The top end schools do a better job of "deprogramming" this mindset than the bottom end, but they're designed as educational institutions, not indoctrination centers. By high school, most students have established personalities and outlooks and it was their parents and peers who had the greatest roles in shaping them. Why didn't Johnny graduate? Maybe Johnny isn't that kind of kid.
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Unread 07-13-2007, 12:27 AM
 
Location: Haines, AK
1,123 posts, read 2,810,122 times
Reputation: 643
Default right on target

I believe you're right on target there. Everyone wants to blame the schools exclusively when a kid can't pass the tests or just drops out. Where are the parents responsibilities here?

I've said before that NMs cultural issues are holding it back, and I'll say it again. It's all well and good to "celebrate diversty", but if all that leads to is a well-rounded assortment of skin colors filling up the bottom layer of the wage pyramid, what are you really celebrating?

One virtually universal constant of high academic achievement and later success in life is dedicated parental involvement and support, and the school districts can do relatively little to improve that.
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Unread 07-14-2007, 06:39 PM
 
82 posts, read 237,742 times
Reputation: 25
Quote:
Originally Posted by nm_photojournalist View Post
Unfortunately, New Mexico has a well deserved reputation for plenty of the "Good 'Ol Boy" (Girl too!) Syndrome.
I'd give APS a C+, considering the resources they have to work with annually. My sister is an over-worked, under-paid Special Education teacher in the APS. No one puts in more effort for her students than she does. Often buying supplies out of her own money.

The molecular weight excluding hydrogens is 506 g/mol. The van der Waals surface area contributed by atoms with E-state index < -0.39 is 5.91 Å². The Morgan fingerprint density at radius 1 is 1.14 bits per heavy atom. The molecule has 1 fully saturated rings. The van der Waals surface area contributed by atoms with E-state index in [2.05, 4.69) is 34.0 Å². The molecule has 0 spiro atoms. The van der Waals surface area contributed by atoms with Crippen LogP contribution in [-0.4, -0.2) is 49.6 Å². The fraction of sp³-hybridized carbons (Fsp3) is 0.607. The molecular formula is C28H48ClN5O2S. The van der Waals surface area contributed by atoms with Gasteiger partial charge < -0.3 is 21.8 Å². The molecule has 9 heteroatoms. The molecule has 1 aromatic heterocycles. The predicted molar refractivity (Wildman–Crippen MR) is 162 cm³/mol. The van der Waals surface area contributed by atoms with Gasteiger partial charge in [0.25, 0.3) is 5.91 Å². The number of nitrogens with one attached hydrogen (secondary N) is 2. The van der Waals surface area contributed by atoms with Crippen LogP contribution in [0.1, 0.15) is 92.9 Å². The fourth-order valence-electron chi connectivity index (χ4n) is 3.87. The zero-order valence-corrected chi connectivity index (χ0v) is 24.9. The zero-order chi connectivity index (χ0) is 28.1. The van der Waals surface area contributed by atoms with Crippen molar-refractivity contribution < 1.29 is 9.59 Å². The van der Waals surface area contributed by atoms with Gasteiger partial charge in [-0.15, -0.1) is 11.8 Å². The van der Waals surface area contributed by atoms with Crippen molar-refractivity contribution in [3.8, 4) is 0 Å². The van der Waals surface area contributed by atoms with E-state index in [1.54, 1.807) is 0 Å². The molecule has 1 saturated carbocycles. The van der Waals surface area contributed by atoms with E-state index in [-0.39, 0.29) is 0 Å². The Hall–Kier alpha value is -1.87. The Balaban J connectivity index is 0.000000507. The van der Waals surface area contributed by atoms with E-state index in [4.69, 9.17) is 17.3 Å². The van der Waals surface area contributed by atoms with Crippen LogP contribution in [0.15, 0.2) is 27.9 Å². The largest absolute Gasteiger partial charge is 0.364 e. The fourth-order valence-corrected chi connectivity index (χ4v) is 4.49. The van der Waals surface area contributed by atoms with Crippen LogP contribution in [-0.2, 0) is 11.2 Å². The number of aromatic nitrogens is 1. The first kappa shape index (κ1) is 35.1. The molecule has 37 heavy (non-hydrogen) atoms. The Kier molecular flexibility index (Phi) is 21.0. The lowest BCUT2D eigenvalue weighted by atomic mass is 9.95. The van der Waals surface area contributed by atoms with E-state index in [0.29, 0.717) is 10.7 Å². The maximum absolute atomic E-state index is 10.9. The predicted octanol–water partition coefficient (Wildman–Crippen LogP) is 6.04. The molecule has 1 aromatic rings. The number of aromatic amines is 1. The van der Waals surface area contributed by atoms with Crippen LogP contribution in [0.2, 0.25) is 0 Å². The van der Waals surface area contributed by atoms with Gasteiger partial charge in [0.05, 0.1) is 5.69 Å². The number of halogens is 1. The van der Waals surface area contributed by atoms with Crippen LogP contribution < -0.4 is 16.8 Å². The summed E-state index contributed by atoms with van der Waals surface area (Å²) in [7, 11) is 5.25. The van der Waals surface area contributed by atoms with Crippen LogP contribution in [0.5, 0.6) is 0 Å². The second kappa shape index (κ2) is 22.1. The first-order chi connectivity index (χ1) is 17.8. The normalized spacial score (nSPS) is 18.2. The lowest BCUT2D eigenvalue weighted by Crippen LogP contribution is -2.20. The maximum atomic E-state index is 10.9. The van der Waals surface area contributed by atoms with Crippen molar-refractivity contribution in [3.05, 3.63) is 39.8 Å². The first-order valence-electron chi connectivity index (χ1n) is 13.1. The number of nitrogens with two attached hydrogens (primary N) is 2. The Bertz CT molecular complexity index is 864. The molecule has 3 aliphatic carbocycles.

It's the "stick your nose into everything" bureaucrats that take the big money, and don't really care.
I am however, totally against breaking up the APS into smaller districts. I came from San Antonio long ago, and they had one school district for the inner city, and another for the suburbs. The difference in facilities, and "opportunities" for minorities especially, was terrible. I hope SA has corrected that by now. "Shack" was one of those inner-city kids.
Great schools are made by "enlightened" leadership, and ours have been anything but. Too many "don't rock the boat" administrators too. Stand up, and fight for your teachers, and students!

I truly feel for the sped teachers. They wonder why they can not get more people to become sped teachers when they abuse them like they do. As for breaking up APS, that would be the best. This would not be an urban/rural or racial break up like SA. It would give people on the westside a true say in what is going on in their schools. Go look at the facilities on the East side (LaCueva, Eldorado, and so forth) then travel over to Rio Grande or even Valley. You can not tell me the two have been treated equitably in regards to facilities.
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Unread 07-15-2007, 07:10 AM
 
12,936 posts, read 22,078,801 times
Reputation: 10662
How about renovating and modernizing these schools also. Haven't we passed two huge bonds over the last 5 years (600 million?) yet ''Highland high'' over here is still very old looking. I remember when i was a kid i went to OLD ''Mesilla Park'' elementary in Las Cruces and did o.k. but when i got to the new ''Octagon shaped'' state of the art school ''Zia Junior High'' it was like WOW !! I thrived and took pride in it as i remember. In high school i went to ''Andress High'' in El Paso and again it was modern and huge and the largest Football stadium in West Texas (back then) and again i was stoked and even to this day i follow my Alma Mater's prep teams.